SQ officers on overnight patrol in Rigaud after flooding prompts state of emergency

Provincial police officers are on patrol all night long in the municipality of Rigaud to ensure everyone is safe, as water levels in the area continue to rise.

The municipality, situated west of Montreal, tells people to leave their homes

Rising water levels prompted officials in Rigaud, Que., to declare a stare of emergency Thursday. Roads were closed and people were told to leave their homes. (CBC)

Provincial police officers are on patrol all night long in the municipality of Rigaud to ensure everyone is safe, as water levels in the area continue to rise.

The municipality, located 25 kilometres off the island of Montreal, declared a state of emergency Thursday afternoon, as roads and houses began to flood.

Residents living in the areas of Baie de Rigaud, Pointe-Séguin, Rigaud sur le lac and Pointe à la Raquette, were told to leave their homes. 

"In light of the latest information, the City of Rigaud has no choice but to declare a local state of emergency effective immediately," the municipality said on its Facebook page.

Residents were advised to go to the local library if they need a place to go. Family pets aren't allowed in the library, but a number of local kennels offered discounted rates.

​If anyone needs to reach the municipality in the event of an emergency, they can call 450-451-0869, extension 235.

Not all complying with evacuation order

In an interview with CBC Montreal, Rigaud Mayor Hans Gruenwald Jr. said water levels are still rising and it's only a matter of time before access roads to the affected areas are underwater.

Still, some residents, like William Bradley, are ignoring the evacuation order.

William Bradley says he will not obey the municipality's evacuation order. (Steve Rukavina/CBC)
"Most people are refusing to go. They figure they put a lot of work in, they can save their house, and probably they're moving stuff upstairs that they can't replace," Bradley told CBC.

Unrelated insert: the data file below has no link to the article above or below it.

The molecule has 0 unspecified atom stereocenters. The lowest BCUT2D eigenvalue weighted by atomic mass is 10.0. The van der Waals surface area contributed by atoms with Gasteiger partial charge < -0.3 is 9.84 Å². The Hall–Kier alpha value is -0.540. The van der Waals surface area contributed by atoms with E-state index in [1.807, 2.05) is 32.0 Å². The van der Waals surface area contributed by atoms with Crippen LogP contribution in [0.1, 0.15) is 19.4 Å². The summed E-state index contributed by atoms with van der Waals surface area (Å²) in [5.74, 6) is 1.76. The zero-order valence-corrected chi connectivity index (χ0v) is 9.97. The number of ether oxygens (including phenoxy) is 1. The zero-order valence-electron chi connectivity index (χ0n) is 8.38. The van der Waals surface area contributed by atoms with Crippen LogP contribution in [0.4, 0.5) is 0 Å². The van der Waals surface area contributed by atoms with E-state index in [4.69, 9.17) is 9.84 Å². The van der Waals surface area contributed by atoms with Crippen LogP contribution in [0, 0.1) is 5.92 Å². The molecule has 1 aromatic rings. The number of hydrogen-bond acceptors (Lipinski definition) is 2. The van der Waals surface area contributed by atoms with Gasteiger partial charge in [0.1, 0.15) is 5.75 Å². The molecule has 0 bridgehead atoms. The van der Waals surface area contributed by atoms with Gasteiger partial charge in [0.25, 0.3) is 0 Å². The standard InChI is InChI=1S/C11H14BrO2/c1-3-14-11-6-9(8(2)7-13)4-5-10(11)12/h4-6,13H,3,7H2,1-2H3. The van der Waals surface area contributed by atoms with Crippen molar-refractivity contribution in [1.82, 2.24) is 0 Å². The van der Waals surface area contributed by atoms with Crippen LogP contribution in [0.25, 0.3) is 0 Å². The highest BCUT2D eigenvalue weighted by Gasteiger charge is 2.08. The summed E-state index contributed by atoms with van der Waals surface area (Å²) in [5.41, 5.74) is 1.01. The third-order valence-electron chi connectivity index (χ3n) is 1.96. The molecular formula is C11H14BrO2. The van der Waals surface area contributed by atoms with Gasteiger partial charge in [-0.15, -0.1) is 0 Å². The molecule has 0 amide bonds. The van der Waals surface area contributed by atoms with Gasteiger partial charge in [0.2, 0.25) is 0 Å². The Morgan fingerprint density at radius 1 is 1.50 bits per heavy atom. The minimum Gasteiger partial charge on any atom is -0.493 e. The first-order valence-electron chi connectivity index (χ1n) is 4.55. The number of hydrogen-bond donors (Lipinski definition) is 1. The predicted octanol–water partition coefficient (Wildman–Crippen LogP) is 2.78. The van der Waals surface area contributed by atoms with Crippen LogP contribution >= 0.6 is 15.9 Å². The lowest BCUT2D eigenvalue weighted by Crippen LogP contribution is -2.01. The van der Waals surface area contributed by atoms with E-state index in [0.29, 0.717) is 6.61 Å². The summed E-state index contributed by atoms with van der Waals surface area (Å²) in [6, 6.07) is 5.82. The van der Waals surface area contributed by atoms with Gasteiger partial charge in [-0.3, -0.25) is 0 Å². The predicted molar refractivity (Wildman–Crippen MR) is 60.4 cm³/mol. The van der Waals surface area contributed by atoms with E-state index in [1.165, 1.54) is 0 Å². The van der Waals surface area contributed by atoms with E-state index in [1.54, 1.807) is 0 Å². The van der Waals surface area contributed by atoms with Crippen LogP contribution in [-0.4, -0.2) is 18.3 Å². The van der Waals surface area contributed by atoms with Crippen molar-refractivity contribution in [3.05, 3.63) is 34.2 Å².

He said he has water coming in his back door. So he filled his pickup truck with dozens of sandbags and drove along a flooded road to get the bags home.

"We're going to put them around the windows with some polyethylene," he said. 

Michael Scanzano is doing the same. 

"There's some water in the basement starting [to come in]. I'm trying to save the house," he said while making sandbags.

"And there's a whole bunch of people who need sandbags so we're going to deliver some."

Scanzano said his mother is home, and won't leave.

"Yeah, mom is out there. She's a nervous wreck right now.  She is trapped there with cats and dogs in the house. Yup, really bad."

People in Rigaud are bringing sandbags home to protect their property from the flooding. (Steve Rukavina/CBC)

City officials maintain that people should leave their homes.

"Once they're flooded out, I cannot give these people the security level that they require. I can't send them first responders, I can't send them fire trucks, I just can't give them any services as long as they're on that little island away from the rest of the town," Gruenwald said.

A municipal bus went through the affected areas to check on residents and transport those who needed a lift to the library.

Laval, West Island also see flooding

​Rigaud is not the only community in the area dealing with flooding after a week of heavy rain. 

In Montreal's West Island, parts of Pierrefonds Boulevard were also covered in water late Thursday afternoon.

 At least one lane near the corner of St-Jean Boulevard was completely submerged in about five centimetres of water, one resident told CBC.

Water also flowed onto the street near the intersection of Gouin Boulevard.

Senneville, a community on the western tip of Montreal, also experienced flooding. A video posted to social media Wednesday showed flooding at the local sailing club. 

​Fanny Payette, a meteorologist with Hydro Météo, a non-governmental agency that monitors water levels, says Quebec saw 10 to 15 millimetres of rain overnight.

The Ottawa River, the Rivière des Prairies and the Mille Îles River are considered among the bodies of water most at risk.

Laval and Île-Bizard have given out sandbags to residents. In Laval, a group of volunteers is going door-to-door, to inform residents in certain areas of Sainte-Dorothée and Laval-sur-le-Lac about the risk of local flooding.

By 8 p.m., Laval officials closed off a section of Mille-Îles Boulevard near Contant Street to traffic. It is not yet known when the street will reopen.

The City of Laval is encouraging people in the Rivière des Prairies or Mille Îles River areas to visit its website for more information.

A Laval school bus continues its daily routine despite flooding certain streets in the area. (Radio Canada)

With files from Steve Rukavina